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Exotic Hardwood: African Sapele

Posted: Wednesday, July 6, 2011

Exotic Hardwood African SapeleOne great wood staple of the flooring industry is African Sapele. This beautiful flooring is not only hardy, but its unique coloring makes it a standout in any home. While shopping for this amazing wood, you may find it called by its other names: Sapelli, Muyovu, Undianuno, Aboudikro, Penkwa, Libuyu, or Sapelii. The African Sapele can be found in Africa, from the Ivory Coast to the Cameroons and eastward through Zaire to Uganda.

The color of African Sapele is a reddish-brown color that resembles Mahogany. The sapwood has a light yellow color — nearly white — while the heartwood ranges in color from a medium to dark reddish or purplish brown.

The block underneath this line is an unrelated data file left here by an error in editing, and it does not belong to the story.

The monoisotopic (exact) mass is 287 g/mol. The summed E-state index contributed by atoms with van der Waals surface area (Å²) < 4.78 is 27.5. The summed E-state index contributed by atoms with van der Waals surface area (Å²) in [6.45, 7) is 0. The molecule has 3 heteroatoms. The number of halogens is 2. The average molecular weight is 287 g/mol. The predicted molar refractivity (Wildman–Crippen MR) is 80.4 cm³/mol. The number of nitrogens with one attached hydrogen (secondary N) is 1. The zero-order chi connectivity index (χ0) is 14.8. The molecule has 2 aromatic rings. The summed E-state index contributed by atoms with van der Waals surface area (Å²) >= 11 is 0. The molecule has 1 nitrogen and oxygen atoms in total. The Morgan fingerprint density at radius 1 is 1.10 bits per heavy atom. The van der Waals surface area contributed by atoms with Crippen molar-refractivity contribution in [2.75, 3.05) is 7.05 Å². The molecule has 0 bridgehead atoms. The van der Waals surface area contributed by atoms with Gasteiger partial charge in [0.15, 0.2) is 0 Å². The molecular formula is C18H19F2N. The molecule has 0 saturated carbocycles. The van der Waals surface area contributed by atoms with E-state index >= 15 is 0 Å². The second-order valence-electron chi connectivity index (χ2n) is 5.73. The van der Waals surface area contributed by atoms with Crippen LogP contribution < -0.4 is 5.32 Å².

One unique feature of African Sapele is that the interlocking grain is narrow and contains a uniform stripe figure on quartered surfaces; this makes for an interesting and unique floor. When African Sapele is cut, it produces a cedar-like scent. It has a hardness of 1510 on the Janka scale; you can compare this to Red Oak at 1260 and Brazilian Cherry at 2820. The average weight of this type of wood is 42 lbs ft., which make it about as buoyant as teak. It is also worth noting that this type of wood dries quickly and tends to distort. African Sapele is easy to work with, in both hand and machine tools. In addition to being easy to saw and finish, it also can be glued and nailed easily as well. This type of wood is resistant to termite attack, but the sapwood can fall to the powder-post beetle.

In addition to be in a material for hardwood floors, African Sapele can also be used for decorative purposes as well; you may find this type of wood in high-grade furniture like cabinets and book cases. In Europe, it is popular to use this type of wood when producing doors and windows, in addition to hardwood floors. You can also use African Sapele for decorative moldings and panelings – this is a great alternative to Mahogany. You can order custom size boards for your special project, or order standard sizes. When planing this wood, it can be difficult to avoid tearing the interlocking grain.